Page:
European Real Estate Debt: Why Now?
Against a backdrop of decades-high inflation and rising rates, real estate debt is worth considering—especially given the potential for attractive returns, duration risk mitigation, and diversification.
- While real estate debt is not a substitute for real estate equity investments, it is highly complementary.
- There are a number of reasons to increase an allocation to real estate debt, including the potential for attractive returns.
- Floating-rate real estate loans mitigate duration risk—a perennial challenge for fixed income investors.
- On a risk-adjusted basis, real estate debt and equity assets have historically outperformed the major publicly traded asset classes.
- European property debt, in particular, offers powerful diversification benefits for investors.
- Increasing regulation and a pandemic-induced property-refinancing backlog have created a considerable opportunity for non-bank lenders.
Real Estate Debt & Equity: A Complementary Mix
Strategic property investors—those looking to maximize risk-adjusted returns in the long term—can benefit from an allocation to both debt and equity real estate through the cycle. In particular, fine-tuning investors’ preferred blend, depending on the phase of the property cycle, might be worth considering. For instance, real estate debt exposure can be built up through the top of the cycle, forgoing frothy peak equity returns but limiting the inevitable downside to come. Meanwhile, exposure to real estate equity can be increased during the recovery phase at the bottom of the cycle, when return expectations are rising.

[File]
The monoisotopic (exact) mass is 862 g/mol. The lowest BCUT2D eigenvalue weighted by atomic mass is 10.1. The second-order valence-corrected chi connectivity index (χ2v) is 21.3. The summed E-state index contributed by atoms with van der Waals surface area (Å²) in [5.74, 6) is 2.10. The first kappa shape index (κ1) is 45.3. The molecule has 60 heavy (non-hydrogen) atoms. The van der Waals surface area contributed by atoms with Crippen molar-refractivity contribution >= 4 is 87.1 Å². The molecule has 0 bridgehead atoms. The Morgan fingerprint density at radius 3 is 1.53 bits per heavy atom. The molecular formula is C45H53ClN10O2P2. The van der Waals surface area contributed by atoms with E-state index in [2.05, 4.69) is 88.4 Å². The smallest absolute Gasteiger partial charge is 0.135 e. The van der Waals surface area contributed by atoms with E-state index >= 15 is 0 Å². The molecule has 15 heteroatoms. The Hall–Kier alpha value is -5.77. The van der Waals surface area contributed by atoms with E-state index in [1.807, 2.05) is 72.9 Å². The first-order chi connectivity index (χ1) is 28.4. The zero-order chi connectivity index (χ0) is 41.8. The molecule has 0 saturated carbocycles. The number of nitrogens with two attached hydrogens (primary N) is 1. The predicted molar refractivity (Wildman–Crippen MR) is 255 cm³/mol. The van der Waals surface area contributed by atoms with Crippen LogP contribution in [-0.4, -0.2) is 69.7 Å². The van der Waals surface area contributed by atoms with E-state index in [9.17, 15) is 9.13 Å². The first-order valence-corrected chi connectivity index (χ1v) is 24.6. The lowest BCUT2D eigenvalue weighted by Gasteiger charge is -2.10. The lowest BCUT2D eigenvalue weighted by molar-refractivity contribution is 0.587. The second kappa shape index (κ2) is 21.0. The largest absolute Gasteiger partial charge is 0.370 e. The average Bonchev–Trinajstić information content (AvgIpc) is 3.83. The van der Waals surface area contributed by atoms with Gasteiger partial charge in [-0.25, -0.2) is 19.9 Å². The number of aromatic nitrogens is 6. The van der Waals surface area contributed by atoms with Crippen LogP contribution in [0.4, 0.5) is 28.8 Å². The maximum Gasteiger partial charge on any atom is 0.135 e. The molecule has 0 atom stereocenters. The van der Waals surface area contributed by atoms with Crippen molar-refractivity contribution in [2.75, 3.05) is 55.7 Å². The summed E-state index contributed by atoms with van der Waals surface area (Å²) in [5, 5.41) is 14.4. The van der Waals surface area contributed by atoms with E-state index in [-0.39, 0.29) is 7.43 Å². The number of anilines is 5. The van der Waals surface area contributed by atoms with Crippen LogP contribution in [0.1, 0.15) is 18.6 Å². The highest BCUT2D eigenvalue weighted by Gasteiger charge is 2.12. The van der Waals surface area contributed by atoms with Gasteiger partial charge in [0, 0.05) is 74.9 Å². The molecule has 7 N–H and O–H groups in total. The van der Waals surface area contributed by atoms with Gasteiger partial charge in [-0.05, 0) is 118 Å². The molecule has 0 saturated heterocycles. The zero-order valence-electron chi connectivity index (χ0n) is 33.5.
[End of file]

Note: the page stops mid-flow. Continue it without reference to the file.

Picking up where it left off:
The optimal property debt allocation will depend on the individual investor’s investment objectives including target returns and risk tolerance. The basic principles of investment diversification suggest a minimum and therefore meaningful property debt allocation for the “average” investor to begin at around 15%–20%. That could rise to over 50% for the most risk intolerant long-term capital sources. Real estate debt is not a substitute for real estate equity investments—rather, it is highly complementary.
The Inflationary Environment
High inflation will likely continue in the coming months. Against this backdrop, the U.S. Federal Reserve (Fed), which has set the global interest rate climate for capital markets, is currently in an aggressive tightening phase to attempt to wrestle inflation back under control—almost irrespective of the consequences for growth, in our view. Risks of a global recession are therefore rising, but especially in Europe because of the continent’s additional high dependency on energy from Russia. While the European Central Bank’s (ECB) monetary tightening has lagged behind the Fed, the central bank recently ended an eight-year era of negative interest rates at their July 2022 meeting, hiking for the first time in over a decade and increasing their deposit rate by 50 basis points (bps) to 0 bps.